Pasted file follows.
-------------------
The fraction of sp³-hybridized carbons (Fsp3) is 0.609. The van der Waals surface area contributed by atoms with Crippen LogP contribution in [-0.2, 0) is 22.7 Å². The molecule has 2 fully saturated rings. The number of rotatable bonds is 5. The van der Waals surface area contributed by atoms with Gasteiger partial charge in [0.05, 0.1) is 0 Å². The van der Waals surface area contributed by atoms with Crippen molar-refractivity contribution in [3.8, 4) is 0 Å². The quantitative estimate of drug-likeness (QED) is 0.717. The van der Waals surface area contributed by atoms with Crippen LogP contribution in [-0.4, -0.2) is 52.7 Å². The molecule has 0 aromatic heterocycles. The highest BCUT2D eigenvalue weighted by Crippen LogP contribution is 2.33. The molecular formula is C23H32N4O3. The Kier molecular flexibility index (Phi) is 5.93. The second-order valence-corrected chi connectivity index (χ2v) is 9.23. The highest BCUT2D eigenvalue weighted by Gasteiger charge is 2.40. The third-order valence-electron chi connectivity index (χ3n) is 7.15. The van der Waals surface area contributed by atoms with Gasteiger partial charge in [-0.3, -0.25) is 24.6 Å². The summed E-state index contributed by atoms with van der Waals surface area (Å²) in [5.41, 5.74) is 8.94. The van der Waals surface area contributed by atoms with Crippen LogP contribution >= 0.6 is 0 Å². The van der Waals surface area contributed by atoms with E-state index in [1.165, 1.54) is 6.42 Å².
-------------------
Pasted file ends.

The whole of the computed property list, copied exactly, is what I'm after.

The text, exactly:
The fraction of sp³-hybridized carbons (Fsp3) is 0.609. The van der Waals surface area contributed by atoms with Crippen LogP contribution in [-0.2, 0) is 22.7 Å². The molecule has 2 fully saturated rings. The number of rotatable bonds is 5. The van der Waals surface area contributed by atoms with Gasteiger partial charge in [0.05, 0.1) is 0 Å². The van der Waals surface area contributed by atoms with Crippen molar-refractivity contribution in [3.8, 4) is 0 Å². The quantitative estimate of drug-likeness (QED) is 0.717. The van der Waals surface area contributed by atoms with Crippen LogP contribution in [-0.4, -0.2) is 52.7 Å². The molecule has 0 aromatic heterocycles. The highest BCUT2D eigenvalue weighted by Crippen LogP contribution is 2.33. The molecular formula is C23H32N4O3. The Kier molecular flexibility index (Phi) is 5.93. The second-order valence-corrected chi connectivity index (χ2v) is 9.23. The highest BCUT2D eigenvalue weighted by Gasteiger charge is 2.40. The third-order valence-electron chi connectivity index (χ3n) is 7.15. The van der Waals surface area contributed by atoms with Gasteiger partial charge in [-0.3, -0.25) is 24.6 Å². The summed E-state index contributed by atoms with van der Waals surface area (Å²) in [5.41, 5.74) is 8.94. The van der Waals surface area contributed by atoms with Crippen LogP contribution >= 0.6 is 0 Å². The van der Waals surface area contributed by atoms with E-state index in [1.165, 1.54) is 6.42 Å².